When you have diabetes, it’s important to keep your blood sugar at healthy levels. This means eating foods relatively low in carbohydrates. A second goal is to eat heart-healthy. This is because people with diabetes have a higher risk for heart disease and stroke. To eat heart-healthy, you’ll need to limit sodium, cholesterol, and unhealthy fats. When you get in the habit of reading labels, you’ll find many foods have versions that are better for you. Plus, some foods also have an American Heart Association (AHA) Heart-Check label. This means that the food meets the AHA rules for being a heart-healthy food.

  • Know about carbs. All carbs are not the same. Carbohydrates may be sugars, starches, or fiber. Look at the Total Carbohydrate number on the label to see the total amount of carbohydrates in the food.

  • Choose low sodium. Many high-sodium foods come in low-sodium or salt-free versions. You can find low-sodium versions of cheeses, deli meats, soups, bread, crackers, and nuts.

  • Go low cholesterol. And many foods are naturally low in cholesterol or have no cholesterol. Foods from plants have no cholesterol—and they have the dietary fiber you need.

  • Look for low-fat and healthy fats. Look for foods that have lower amounts of saturated fat and trans fat. Pick foods with healthy fats, such as monounsaturated and polyunsaturated fats. And you can find fat-free versions of some foods that normally have less-healthy fats. For example, you can find fat-free or low-fat milk, cheese, yogurt, and sour cream. But be sure that your "fat-free" food choices are not simply "high-carb" foods in disguise. All food sold in the U.S. was free of added trans fats as of June 2018.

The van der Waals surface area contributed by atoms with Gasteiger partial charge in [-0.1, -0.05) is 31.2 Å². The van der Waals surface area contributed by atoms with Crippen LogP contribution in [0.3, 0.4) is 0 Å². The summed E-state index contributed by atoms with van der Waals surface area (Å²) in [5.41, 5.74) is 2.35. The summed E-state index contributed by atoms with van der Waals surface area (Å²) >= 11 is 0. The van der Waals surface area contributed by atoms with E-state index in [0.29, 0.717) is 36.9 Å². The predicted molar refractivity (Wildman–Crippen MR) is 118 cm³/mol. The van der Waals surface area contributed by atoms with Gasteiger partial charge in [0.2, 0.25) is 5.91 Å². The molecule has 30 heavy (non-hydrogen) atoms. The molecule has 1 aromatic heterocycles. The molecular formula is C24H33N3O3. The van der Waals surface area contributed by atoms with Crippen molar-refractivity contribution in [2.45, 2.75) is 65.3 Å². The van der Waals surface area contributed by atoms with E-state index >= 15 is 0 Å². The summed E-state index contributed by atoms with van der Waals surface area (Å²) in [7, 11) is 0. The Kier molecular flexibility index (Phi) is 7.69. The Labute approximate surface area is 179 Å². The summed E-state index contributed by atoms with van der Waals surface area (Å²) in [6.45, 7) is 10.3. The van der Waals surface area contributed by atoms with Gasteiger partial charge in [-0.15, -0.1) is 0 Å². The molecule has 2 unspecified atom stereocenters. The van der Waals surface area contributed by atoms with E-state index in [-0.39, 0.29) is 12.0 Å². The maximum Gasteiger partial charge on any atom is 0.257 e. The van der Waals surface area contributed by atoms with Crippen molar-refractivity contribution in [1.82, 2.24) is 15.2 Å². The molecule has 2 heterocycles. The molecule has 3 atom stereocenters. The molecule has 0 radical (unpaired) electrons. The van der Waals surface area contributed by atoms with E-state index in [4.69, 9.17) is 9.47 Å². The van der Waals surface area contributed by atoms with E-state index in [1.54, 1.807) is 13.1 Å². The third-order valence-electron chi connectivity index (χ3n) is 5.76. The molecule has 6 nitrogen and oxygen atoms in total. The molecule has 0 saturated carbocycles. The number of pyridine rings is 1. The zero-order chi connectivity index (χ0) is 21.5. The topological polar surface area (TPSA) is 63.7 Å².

Decoding the front of the package

A food package may say “low sodium” or “low sugar” on the front, but what does that mean? The FDA has legal definitions for these terms. Here’s a guide for understanding the claims on the box or bag:


What it means

“Reduced sugar”

It has at least 25% less sugar per serving than the regular version of that food.


It has less than 0.5 g of sugar per serving.

“No sugar added”

No sugar has been put into the food. It may still contain natural sugars.

“Reduced sodium”

It has at least 25% less sodium than the regular version of that food.

“Low sodium”

It has 140 mg of sodium or less and is 5% or less of the total daily sodium.

“Sodium free”

It has less than 5 mg of sodium per serving.

“Reduced fat”

It has at least 25% less fat than the regular version of that food.

“Low fat”

It has 3 g or less of total fat (this includes all types of fats).

“Fat free”

It has less than 0.5 g of total fat (this includes all types of fats).

“Low saturated fat”

It has 1 g or less of saturated fat.

“Saturated fat free”

It has less than 0.5 g of saturated fat.

“Trans fat free”

It has less than 0.5 g trans fat.

“Reduced cholesterol”

It has at least 25% less cholesterol than the regular version of that food.

“Low cholesterol”

It has 20 mg or less per serving.

“Cholesterol free”

It has less than 2 mg per serving.

“Good source of fiber”

It has 2.5 g to 4.9 g of fiber per serving.

“High fiber”

It has 5 g or more of fiber per serving.

Quick shopping tips

  • Plan your meals and make a grocery list before you go shopping.

  • Stick to your list and read labels before you buy foods.

  • Limit foods high in unhealthy carbs, sodium, cholesterol, and saturated fat.

  • Look for sugar-free and low-fat foods.

Online Medical Reviewer: Dan Brennan MD
Online Medical Reviewer: Raymond Kent Turley BSN MSN RN
Online Medical Reviewer: Ricardo Rafael Correa Marquez MD
Date Last Reviewed: 8/1/2023
© 2000-2024 The StayWell Company, LLC. All rights reserved. This information is not intended as a substitute for professional medical care. Always follow your healthcare professional's instructions.